Course Detail
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University Connected Learning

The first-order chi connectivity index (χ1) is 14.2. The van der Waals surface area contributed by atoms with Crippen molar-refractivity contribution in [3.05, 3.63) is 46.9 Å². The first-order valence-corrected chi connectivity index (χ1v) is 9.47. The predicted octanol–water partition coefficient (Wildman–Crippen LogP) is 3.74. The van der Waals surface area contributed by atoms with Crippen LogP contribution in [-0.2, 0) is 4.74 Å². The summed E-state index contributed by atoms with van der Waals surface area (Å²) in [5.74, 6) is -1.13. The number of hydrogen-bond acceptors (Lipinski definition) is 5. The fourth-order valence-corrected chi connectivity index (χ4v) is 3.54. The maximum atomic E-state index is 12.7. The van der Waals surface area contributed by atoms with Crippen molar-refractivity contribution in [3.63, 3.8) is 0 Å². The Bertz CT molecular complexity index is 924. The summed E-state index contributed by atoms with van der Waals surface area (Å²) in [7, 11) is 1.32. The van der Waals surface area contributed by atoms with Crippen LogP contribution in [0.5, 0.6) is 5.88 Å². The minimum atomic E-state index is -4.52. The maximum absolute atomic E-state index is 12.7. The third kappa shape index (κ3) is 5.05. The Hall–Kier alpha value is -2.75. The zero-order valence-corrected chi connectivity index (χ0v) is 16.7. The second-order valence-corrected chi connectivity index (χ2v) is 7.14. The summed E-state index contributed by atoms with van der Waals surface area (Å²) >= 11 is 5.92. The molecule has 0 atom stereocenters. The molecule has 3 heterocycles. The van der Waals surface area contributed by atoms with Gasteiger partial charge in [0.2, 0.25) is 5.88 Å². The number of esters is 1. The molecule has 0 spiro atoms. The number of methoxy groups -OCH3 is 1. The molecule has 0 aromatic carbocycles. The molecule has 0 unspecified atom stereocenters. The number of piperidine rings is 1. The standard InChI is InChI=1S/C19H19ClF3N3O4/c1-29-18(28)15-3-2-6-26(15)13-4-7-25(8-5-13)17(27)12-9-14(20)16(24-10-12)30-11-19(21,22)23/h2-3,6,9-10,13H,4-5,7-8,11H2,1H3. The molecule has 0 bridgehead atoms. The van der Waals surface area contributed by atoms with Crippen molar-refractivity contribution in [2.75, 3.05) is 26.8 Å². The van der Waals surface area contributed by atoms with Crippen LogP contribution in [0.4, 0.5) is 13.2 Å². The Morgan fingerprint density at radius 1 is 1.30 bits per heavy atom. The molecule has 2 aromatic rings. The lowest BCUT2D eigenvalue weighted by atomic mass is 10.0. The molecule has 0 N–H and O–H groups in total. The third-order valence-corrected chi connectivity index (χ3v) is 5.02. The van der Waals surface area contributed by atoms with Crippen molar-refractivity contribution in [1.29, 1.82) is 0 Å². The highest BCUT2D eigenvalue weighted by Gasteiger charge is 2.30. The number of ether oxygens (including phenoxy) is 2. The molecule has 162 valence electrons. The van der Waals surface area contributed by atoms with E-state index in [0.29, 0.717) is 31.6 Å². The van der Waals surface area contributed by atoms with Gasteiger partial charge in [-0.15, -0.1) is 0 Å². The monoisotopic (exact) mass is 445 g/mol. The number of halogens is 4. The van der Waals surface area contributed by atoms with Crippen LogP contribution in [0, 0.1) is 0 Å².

Between 1907 and 1913, novelist and former dentist Zane Grey made several trips into the backcountry along the Utah-Arizona border, an area that was, at that time, still a primitive frontier. Many of the people who befriended him were Mormon settlers who were trying to eke a living out of that harsh, unforgiving land. Grey's attitude toward the Mormons and their culture was a complex, conflicted one, ranging from an overly romantic admiration for their heroic ability to endure the hardships of their lives to a strong disapprobation of their practice of polygamy and the authoritarianism of the church hierarchy. These themes play major roles in his trilogy of novels about the lives of these pioneers in that rugged, beautiful land. Heritage of the Desert (1910), Riders of the Purple Sage (1912), and The Rainbow Trail (1915) are the three novels we will read and analyze in this course. All three are available in multiple editions, including electronic and audio formats.